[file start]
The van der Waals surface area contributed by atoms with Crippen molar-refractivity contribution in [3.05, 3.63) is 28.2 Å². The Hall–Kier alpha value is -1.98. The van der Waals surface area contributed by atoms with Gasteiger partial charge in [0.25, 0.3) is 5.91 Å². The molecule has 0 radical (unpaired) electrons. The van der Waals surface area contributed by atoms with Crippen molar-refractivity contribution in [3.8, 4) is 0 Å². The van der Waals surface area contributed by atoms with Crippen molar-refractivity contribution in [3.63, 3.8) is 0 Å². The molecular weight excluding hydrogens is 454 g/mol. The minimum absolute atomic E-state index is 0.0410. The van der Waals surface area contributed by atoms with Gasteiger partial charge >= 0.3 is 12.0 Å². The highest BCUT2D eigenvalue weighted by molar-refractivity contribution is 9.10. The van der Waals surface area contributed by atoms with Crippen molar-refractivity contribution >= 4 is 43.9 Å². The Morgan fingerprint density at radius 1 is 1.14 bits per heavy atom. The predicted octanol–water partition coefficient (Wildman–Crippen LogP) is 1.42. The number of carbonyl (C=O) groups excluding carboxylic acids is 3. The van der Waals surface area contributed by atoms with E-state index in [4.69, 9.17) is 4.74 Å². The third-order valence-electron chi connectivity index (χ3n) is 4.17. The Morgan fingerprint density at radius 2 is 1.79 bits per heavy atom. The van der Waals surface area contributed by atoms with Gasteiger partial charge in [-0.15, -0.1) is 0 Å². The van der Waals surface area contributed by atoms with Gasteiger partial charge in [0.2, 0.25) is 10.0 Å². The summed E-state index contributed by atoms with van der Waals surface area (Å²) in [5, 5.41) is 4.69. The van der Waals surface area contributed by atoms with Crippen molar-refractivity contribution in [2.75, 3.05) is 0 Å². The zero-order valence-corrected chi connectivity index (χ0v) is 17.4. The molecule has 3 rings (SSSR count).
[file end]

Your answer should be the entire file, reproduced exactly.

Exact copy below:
The van der Waals surface area contributed by atoms with Crippen molar-refractivity contribution in [3.05, 3.63) is 28.2 Å². The Hall–Kier alpha value is -1.98. The van der Waals surface area contributed by atoms with Gasteiger partial charge in [0.25, 0.3) is 5.91 Å². The molecule has 0 radical (unpaired) electrons. The van der Waals surface area contributed by atoms with Crippen molar-refractivity contribution in [3.8, 4) is 0 Å². The van der Waals surface area contributed by atoms with Crippen molar-refractivity contribution in [3.63, 3.8) is 0 Å². The molecular weight excluding hydrogens is 454 g/mol. The minimum absolute atomic E-state index is 0.0410. The van der Waals surface area contributed by atoms with Gasteiger partial charge >= 0.3 is 12.0 Å². The highest BCUT2D eigenvalue weighted by molar-refractivity contribution is 9.10. The van der Waals surface area contributed by atoms with Crippen molar-refractivity contribution >= 4 is 43.9 Å². The Morgan fingerprint density at radius 1 is 1.14 bits per heavy atom. The predicted octanol–water partition coefficient (Wildman–Crippen LogP) is 1.42. The number of carbonyl (C=O) groups excluding carboxylic acids is 3. The van der Waals surface area contributed by atoms with E-state index in [4.69, 9.17) is 4.74 Å². The third-order valence-electron chi connectivity index (χ3n) is 4.17. The Morgan fingerprint density at radius 2 is 1.79 bits per heavy atom. The van der Waals surface area contributed by atoms with Gasteiger partial charge in [-0.15, -0.1) is 0 Å². The van der Waals surface area contributed by atoms with Gasteiger partial charge in [0.2, 0.25) is 10.0 Å². The summed E-state index contributed by atoms with van der Waals surface area (Å²) in [5, 5.41) is 4.69. The van der Waals surface area contributed by atoms with Crippen molar-refractivity contribution in [2.75, 3.05) is 0 Å². The zero-order valence-corrected chi connectivity index (χ0v) is 17.4. The molecule has 3 rings (SSSR count).